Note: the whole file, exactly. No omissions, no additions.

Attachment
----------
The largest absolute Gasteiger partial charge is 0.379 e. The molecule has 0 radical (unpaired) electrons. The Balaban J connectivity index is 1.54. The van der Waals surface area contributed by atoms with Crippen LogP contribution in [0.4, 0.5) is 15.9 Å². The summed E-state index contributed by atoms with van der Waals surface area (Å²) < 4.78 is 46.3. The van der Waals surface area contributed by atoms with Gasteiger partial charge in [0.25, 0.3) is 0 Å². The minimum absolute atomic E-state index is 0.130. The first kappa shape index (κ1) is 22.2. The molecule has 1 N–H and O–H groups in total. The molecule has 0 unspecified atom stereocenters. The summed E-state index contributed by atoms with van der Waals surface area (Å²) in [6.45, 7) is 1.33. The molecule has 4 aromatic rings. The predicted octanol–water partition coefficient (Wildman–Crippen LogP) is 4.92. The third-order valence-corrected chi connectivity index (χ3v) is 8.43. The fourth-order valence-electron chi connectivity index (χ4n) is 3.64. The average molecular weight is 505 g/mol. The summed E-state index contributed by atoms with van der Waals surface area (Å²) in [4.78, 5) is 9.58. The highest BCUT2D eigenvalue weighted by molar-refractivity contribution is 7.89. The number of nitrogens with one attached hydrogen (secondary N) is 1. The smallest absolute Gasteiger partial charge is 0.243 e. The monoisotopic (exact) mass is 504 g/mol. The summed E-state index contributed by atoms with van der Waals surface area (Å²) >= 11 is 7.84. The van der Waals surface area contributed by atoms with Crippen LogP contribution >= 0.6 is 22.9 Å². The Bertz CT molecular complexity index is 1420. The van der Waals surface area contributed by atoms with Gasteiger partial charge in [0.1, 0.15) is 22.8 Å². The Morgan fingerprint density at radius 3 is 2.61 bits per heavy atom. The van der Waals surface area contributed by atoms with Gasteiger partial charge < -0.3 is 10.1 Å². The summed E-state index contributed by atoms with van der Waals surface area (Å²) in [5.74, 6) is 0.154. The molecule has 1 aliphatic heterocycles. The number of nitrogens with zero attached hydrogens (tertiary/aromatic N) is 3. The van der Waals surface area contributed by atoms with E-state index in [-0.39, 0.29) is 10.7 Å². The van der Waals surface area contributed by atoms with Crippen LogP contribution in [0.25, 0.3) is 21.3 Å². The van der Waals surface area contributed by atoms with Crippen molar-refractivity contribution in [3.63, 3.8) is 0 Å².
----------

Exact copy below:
The largest absolute Gasteiger partial charge is 0.379 e. The molecule has 0 radical (unpaired) electrons. The Balaban J connectivity index is 1.54. The van der Waals surface area contributed by atoms with Crippen LogP contribution in [0.4, 0.5) is 15.9 Å². The summed E-state index contributed by atoms with van der Waals surface area (Å²) < 4.78 is 46.3. The van der Waals surface area contributed by atoms with Gasteiger partial charge in [0.25, 0.3) is 0 Å². The minimum absolute atomic E-state index is 0.130. The first kappa shape index (κ1) is 22.2. The molecule has 1 N–H and O–H groups in total. The molecule has 0 unspecified atom stereocenters. The summed E-state index contributed by atoms with van der Waals surface area (Å²) in [6.45, 7) is 1.33. The molecule has 4 aromatic rings. The predicted octanol–water partition coefficient (Wildman–Crippen LogP) is 4.92. The third-order valence-corrected chi connectivity index (χ3v) is 8.43. The fourth-order valence-electron chi connectivity index (χ4n) is 3.64. The average molecular weight is 505 g/mol. The summed E-state index contributed by atoms with van der Waals surface area (Å²) in [4.78, 5) is 9.58. The highest BCUT2D eigenvalue weighted by molar-refractivity contribution is 7.89. The number of nitrogens with one attached hydrogen (secondary N) is 1. The smallest absolute Gasteiger partial charge is 0.243 e. The monoisotopic (exact) mass is 504 g/mol. The summed E-state index contributed by atoms with van der Waals surface area (Å²) >= 11 is 7.84. The van der Waals surface area contributed by atoms with Crippen LogP contribution >= 0.6 is 22.9 Å². The Bertz CT molecular complexity index is 1420. The van der Waals surface area contributed by atoms with Gasteiger partial charge in [0.1, 0.15) is 22.8 Å². The Morgan fingerprint density at radius 3 is 2.61 bits per heavy atom. The van der Waals surface area contributed by atoms with Gasteiger partial charge < -0.3 is 10.1 Å². The summed E-state index contributed by atoms with van der Waals surface area (Å²) in [5.74, 6) is 0.154. The molecule has 1 aliphatic heterocycles. The number of nitrogens with zero attached hydrogens (tertiary/aromatic N) is 3. The van der Waals surface area contributed by atoms with E-state index in [-0.39, 0.29) is 10.7 Å². The van der Waals surface area contributed by atoms with Crippen LogP contribution in [0.25, 0.3) is 21.3 Å². The van der Waals surface area contributed by atoms with Crippen molar-refractivity contribution in [3.63, 3.8) is 0 Å².